Speaking For Ourselves

Disabled volunteers interviewing people with cerebral palsy

230 hours of sound and video oral history records were created by the project.

Making a difference

How the project achieved HLF’s outcomes for heritage

  • The heritage of people with cerebral palsy was identified and recorded. The project filled an important gap in the social history of the UK by creating a history of disabled people in their own words.
  • The 40 oral history recordings were deposited and made accessible in the British Library Sound Archive, where they will be well managed and available for people now and in the future.
  • This heritage was explained through a website and teaching pack.

How the project achieved HLF’s outcomes for people

  • 16 disabled volunteers, including young people, developed new skills in oral history techniques.
  • Children and young people learnt about disability, prejudice, discrimination and the contribution that disabled people make to society through the teaching pack.
  • The teaching pack and the records in the British Library Sound Archive have helped people change their attitudes, creating communities that are more aware of the lives of people with disabilities and the barriers they face.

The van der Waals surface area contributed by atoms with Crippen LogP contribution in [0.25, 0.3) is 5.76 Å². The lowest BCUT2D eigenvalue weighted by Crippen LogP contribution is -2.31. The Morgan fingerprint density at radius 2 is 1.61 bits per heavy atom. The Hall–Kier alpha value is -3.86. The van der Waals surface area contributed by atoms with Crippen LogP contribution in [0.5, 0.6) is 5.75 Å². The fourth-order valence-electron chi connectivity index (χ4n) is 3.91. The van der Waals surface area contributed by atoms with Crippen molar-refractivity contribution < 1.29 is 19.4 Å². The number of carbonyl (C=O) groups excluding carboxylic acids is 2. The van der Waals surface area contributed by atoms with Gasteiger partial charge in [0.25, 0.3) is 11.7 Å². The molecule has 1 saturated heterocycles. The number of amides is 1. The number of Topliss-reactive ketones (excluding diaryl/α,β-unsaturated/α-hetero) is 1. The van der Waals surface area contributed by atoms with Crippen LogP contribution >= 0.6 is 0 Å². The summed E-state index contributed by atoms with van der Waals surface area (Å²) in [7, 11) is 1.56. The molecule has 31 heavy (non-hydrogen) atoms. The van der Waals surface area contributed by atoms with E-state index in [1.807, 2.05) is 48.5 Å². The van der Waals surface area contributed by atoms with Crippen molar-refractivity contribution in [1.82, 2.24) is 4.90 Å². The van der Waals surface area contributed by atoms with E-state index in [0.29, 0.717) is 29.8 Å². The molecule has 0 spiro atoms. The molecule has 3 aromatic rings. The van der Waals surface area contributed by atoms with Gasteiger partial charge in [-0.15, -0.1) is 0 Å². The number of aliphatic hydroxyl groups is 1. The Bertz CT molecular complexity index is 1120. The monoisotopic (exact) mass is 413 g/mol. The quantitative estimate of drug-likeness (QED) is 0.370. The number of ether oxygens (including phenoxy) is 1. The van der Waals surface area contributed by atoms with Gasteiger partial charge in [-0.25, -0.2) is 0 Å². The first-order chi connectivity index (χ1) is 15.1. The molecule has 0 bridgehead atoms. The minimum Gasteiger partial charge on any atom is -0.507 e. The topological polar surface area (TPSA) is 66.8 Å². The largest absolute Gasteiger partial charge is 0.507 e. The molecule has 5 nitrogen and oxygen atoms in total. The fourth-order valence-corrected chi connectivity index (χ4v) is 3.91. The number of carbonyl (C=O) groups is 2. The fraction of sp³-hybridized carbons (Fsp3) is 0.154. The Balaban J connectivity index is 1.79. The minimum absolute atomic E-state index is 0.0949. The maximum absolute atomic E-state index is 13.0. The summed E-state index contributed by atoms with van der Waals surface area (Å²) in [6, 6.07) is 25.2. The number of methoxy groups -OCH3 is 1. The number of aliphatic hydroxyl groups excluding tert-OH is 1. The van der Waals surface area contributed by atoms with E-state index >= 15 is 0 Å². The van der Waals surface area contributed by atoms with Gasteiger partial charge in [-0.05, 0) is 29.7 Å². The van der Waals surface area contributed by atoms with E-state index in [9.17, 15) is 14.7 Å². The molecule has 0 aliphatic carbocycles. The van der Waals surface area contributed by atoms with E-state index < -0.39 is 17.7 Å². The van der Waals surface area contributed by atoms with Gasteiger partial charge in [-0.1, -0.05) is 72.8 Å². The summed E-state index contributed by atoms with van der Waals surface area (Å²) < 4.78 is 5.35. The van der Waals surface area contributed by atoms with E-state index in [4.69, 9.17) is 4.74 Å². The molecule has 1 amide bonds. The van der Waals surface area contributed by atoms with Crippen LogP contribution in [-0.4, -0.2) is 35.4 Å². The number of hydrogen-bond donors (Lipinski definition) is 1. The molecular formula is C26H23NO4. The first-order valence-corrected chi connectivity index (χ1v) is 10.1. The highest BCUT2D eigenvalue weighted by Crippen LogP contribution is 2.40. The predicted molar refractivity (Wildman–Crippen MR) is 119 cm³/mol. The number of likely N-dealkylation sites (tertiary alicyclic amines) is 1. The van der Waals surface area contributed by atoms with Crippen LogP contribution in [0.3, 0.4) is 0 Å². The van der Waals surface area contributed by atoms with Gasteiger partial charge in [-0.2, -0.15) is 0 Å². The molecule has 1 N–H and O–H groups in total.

How the project achieved HLF’s outcomes for communities

  • More and a wider range of people engaged with heritage. Disabled people fully participated in all aspects of the project, as project manager, volunteer interviewers and interviewees.

Lessons learnt

Security checks were necessary for staff and volunteers working with young people taking part in the project. These can take time to process and can affect the timetable of your project if it is not already been accounted for. Supporting disabled volunteers and giving them opportunities to participate in heritage projects costs less than many people think.

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